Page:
Celebrating Canadian Rural Living Through Art
The fourth annual Desmond Juried Art Exhibition and Sale opened Saturday in the Alumni Lounge of the Agronomy Building at the Ridgetown Campus of University of Guelph. Invited guests and artists were entertained by guitarist Rory Morris. The theme “Celebrating Canadian Rural Living” drew a record 82 submissions from which the jurors selected 51 works by 35 artists. The exhibition continues to 31 July.
As the founder of this event, Ridgetown lawyer Douglas Desmond says “I am pleased that once again a connection has been made with University of Guelph thanks to the participation of University of Guelph art teacher Pete Smith as one of our three jurors.” Smith was joined on the jury by industrial designer, musician and artist Cliff Simon and by Phil Vanderwall. Phil is a practicing artist, teacher and owner of Morpeth’s Talbot Antiques. The exhibition was expertly hung by Terry Birch with a team including Phil Vanderwall and Douglas Desmond. Maize Johnson and Donna Attewell assisted in organisation of the exhibition. Alex Schmoll’s team at London’ Brickhouse Productions created the web site.
A highlight of the evening was the acceptance by Ridgetown Campus President Art Schaafsma of the donation by Douglas Desmond of the mixed media work “Kent Heyday” by Irene MacCreadie. The first place winner in the 2008 Desmond show, “Kent Heyday” was inspired by work the artist did in the Wallaceburg Museum on the local history of sugar beet farming. “This is the first artwork ever donated to the Ridgetown Campus and we are delighted to be able to display it in the Rudy Brown Centre” declared Schaafsma.
The first place winner this year was Toni Hamel’s “The Wait”. The oil on canvas depicts a young girl asleep under an apple tree with a plastic container on her stomach. The seemingly idyllic image is a metaphor for the rhythm of rural living – a living spent “waiting for the eggs to hatch, for the harvest to start, for rain to fall”.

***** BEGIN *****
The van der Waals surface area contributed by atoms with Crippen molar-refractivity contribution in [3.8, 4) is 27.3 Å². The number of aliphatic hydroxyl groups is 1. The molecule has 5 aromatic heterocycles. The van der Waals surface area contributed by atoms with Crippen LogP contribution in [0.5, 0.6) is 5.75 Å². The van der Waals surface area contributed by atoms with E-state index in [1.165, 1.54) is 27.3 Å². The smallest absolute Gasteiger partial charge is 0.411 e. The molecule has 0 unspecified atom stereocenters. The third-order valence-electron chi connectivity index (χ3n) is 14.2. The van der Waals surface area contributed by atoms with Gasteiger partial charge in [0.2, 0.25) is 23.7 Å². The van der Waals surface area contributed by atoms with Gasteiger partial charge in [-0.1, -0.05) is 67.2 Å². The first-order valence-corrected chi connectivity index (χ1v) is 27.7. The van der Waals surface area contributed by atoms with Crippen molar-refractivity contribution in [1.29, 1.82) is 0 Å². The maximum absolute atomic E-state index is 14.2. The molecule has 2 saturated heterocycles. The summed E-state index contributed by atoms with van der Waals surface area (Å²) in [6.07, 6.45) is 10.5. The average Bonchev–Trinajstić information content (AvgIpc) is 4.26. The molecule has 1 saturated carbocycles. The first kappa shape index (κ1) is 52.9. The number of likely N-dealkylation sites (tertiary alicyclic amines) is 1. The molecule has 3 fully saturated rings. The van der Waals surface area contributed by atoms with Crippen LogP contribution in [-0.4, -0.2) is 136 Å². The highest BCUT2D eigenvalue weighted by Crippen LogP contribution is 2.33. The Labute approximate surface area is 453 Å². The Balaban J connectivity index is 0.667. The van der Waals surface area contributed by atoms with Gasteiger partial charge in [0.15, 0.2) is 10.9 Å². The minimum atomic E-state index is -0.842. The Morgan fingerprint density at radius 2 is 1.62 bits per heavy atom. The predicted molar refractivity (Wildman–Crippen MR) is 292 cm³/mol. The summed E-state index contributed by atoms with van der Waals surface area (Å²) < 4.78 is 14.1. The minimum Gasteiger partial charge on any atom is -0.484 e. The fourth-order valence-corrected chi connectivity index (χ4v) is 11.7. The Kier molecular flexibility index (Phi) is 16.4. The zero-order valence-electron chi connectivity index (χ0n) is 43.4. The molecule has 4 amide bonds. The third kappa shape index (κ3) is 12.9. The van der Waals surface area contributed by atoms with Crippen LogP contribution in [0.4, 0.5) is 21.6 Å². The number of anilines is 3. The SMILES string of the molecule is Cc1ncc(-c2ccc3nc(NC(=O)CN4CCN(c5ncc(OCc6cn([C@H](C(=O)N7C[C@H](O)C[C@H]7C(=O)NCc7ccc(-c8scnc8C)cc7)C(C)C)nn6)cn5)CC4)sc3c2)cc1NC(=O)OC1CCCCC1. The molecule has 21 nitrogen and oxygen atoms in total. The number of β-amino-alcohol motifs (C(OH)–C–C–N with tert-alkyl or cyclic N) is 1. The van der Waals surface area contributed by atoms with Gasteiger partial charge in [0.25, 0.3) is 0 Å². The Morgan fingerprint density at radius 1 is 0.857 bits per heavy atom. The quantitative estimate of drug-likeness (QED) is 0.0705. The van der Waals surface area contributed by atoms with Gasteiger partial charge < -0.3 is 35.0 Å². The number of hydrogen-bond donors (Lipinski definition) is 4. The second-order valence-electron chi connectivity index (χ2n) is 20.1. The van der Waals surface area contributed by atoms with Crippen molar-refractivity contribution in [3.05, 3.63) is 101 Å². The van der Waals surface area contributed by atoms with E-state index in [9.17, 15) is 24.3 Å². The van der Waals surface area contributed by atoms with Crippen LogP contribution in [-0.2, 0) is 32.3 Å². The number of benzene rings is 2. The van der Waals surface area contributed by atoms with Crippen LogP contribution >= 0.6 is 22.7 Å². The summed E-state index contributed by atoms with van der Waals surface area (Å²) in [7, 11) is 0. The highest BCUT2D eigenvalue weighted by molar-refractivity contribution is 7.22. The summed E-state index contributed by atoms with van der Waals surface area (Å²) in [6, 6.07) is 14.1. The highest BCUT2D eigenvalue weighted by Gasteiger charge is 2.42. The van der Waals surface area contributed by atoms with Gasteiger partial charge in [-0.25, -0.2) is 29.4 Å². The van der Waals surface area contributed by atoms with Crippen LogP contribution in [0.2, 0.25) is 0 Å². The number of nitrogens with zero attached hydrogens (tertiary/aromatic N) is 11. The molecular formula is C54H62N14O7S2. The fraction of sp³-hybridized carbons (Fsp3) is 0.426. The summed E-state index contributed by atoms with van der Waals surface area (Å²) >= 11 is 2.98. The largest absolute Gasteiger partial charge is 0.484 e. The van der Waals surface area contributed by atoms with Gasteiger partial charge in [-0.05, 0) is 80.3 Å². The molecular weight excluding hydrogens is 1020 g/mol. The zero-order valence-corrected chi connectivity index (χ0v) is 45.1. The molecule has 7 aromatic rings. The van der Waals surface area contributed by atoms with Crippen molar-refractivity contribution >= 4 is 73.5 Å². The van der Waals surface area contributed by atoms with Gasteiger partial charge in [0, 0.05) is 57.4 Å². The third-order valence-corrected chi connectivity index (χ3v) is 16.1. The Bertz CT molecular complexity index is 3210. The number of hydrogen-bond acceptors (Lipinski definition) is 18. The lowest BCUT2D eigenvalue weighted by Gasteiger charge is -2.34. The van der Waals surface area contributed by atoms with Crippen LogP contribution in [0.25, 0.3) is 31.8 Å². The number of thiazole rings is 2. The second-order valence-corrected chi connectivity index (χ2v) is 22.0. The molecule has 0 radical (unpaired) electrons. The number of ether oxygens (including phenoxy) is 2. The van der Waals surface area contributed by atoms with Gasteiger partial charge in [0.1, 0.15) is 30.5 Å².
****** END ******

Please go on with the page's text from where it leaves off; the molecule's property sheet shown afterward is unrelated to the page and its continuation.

“Green Gold: Wheat” earned Lindsay Beaubien second place. The acrylic on canvas was “inspired by a walk down the lane at [her] grandfather’s farm near Kent Bridge.” The high detail of the heads of wheat in the foreground gives way to a more abstracted portrayal of the distant landscape. The predominant colour is “green gold” – a vibrant yellow/green which sings on the canvas.
Third place was awarded to Loralie Clemmensen’s lino relief “Silent Cover” – a stark image of tree trunks and shadows on pristine snow in the bush. The contrast between rigid upright trees and diagonal shadow lines hold the viewer as frozen as the landscape.
David Desmond, Irene McCreadie, Art Schaafsma
The jurors named four works for honourable mention: Rob Bajer’s “Rural Ruin 1″ acrylic of a highway #3 abandoned brick farmhouse which each year loses more of its fine architectural detail; “Reflection in the Lake, Northern Ontario” by Caroline Larsen – a thickly painted oil on canvas depicting an abstracted view of vibrant reflections on water; David French’s disturbing “Raccoon Cab” of a bloodied dead raccoon on the remnants of an abandoned truck in a dilapidated barn; “Harvest Time” by Joan LeBoeuf showing autumnal clouds above and a partially harvested hay field below.
Other works in the show stand out. Barbara Jane Jack sold all three of her entries at the opening including a Rondeau cottage threatened with demolition, the tail fin of a 1960′s car at a small town car show and a country shed. Photographer Peter Adamson showed a beautifully balanced image of rounded wheat set in front of upright wood fencing. Val West caught a rainbow crossing silos behind a field of corn. Marie Harold sold her typically delicate watercolour of “Whitehead Island”. Rosemary Hasner continued her fascination with fairy tales and fantasy with mixed media photography “A Midwinter’s Dream”. Ruth Driedger’s “Branching Out” emulates collage with acrylic images of autumn trees suggesting various ways of ‘branching out”; Brenda Braun’s art necklace references archaic relics, two red-winged black birds indulge in town gossip in Christy DeKoning’s “Morning News” and “Winter Silence” by Michael Pal is a life-like ramshakled old barn.
Artists to watch for include Karen Cantello who shows a giant cow portraits with “Talya”. Since exhibiting two bovine portraits in Ridgetown last year, Cantello has gone on to her first solo exhibition in Toronto with a second one person show planned for next year. Charlene McGill recently won second prize in the inaugural Tastefest Art Exhibition. Here she depicts half a dozen baby chicks with a slightly menacing attitude. And Ridgetown artist Fran Lucid’s diptych “Don’t Fence Me In” shows a growing understanding of her emotive landscapes.
The show is open daily except Sunday from 10am to 4pm until Friday 31 July. For further details check the exhibition web site on www.desmondart.com.
For further information please contact Douglas Desmond at 519 674 1944 or email email@example.com